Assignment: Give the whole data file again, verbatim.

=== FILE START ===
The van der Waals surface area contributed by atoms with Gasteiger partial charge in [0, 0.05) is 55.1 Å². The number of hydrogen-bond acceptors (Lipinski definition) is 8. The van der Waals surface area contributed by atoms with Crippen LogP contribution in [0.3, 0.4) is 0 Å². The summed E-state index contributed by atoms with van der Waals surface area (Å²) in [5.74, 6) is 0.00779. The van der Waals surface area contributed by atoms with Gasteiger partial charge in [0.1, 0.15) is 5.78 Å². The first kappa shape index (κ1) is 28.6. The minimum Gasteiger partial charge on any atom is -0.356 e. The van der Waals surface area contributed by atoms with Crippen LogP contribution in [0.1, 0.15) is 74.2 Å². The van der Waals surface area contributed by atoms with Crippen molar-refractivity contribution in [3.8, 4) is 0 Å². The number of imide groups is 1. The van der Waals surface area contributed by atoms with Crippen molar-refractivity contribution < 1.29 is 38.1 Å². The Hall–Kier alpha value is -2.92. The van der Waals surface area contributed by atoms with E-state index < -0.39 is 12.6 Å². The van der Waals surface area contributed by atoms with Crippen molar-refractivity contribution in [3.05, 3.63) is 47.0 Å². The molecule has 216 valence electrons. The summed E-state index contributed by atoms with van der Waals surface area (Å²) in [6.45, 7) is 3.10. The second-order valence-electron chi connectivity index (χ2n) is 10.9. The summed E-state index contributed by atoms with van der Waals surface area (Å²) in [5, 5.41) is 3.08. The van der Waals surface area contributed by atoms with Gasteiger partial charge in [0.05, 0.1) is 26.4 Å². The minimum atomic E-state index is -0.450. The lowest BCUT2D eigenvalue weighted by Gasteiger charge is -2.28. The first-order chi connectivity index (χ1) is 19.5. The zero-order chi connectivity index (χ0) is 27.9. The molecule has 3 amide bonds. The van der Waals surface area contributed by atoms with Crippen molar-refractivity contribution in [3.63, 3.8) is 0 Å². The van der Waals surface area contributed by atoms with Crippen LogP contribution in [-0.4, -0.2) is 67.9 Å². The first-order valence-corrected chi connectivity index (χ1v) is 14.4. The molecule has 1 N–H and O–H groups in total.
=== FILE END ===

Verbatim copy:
The van der Waals surface area contributed by atoms with Gasteiger partial charge in [0, 0.05) is 55.1 Å². The number of hydrogen-bond acceptors (Lipinski definition) is 8. The van der Waals surface area contributed by atoms with Crippen LogP contribution in [0.3, 0.4) is 0 Å². The summed E-state index contributed by atoms with van der Waals surface area (Å²) in [5.74, 6) is 0.00779. The van der Waals surface area contributed by atoms with Gasteiger partial charge in [0.1, 0.15) is 5.78 Å². The first kappa shape index (κ1) is 28.6. The minimum Gasteiger partial charge on any atom is -0.356 e. The van der Waals surface area contributed by atoms with Crippen LogP contribution in [0.1, 0.15) is 74.2 Å². The van der Waals surface area contributed by atoms with Crippen molar-refractivity contribution in [3.8, 4) is 0 Å². The number of imide groups is 1. The van der Waals surface area contributed by atoms with Crippen molar-refractivity contribution < 1.29 is 38.1 Å². The Hall–Kier alpha value is -2.92. The van der Waals surface area contributed by atoms with E-state index < -0.39 is 12.6 Å². The van der Waals surface area contributed by atoms with Crippen molar-refractivity contribution in [3.05, 3.63) is 47.0 Å². The molecule has 216 valence electrons. The summed E-state index contributed by atoms with van der Waals surface area (Å²) in [6.45, 7) is 3.10. The second-order valence-electron chi connectivity index (χ2n) is 10.9. The summed E-state index contributed by atoms with van der Waals surface area (Å²) in [5, 5.41) is 3.08. The van der Waals surface area contributed by atoms with Gasteiger partial charge in [0.05, 0.1) is 26.4 Å². The minimum atomic E-state index is -0.450. The lowest BCUT2D eigenvalue weighted by Gasteiger charge is -2.28. The first-order chi connectivity index (χ1) is 19.5. The zero-order chi connectivity index (χ0) is 27.9. The molecule has 3 amide bonds. The van der Waals surface area contributed by atoms with Crippen molar-refractivity contribution in [3.63, 3.8) is 0 Å². The van der Waals surface area contributed by atoms with Crippen LogP contribution in [-0.4, -0.2) is 67.9 Å². The first-order valence-corrected chi connectivity index (χ1v) is 14.4. The molecule has 1 N–H and O–H groups in total.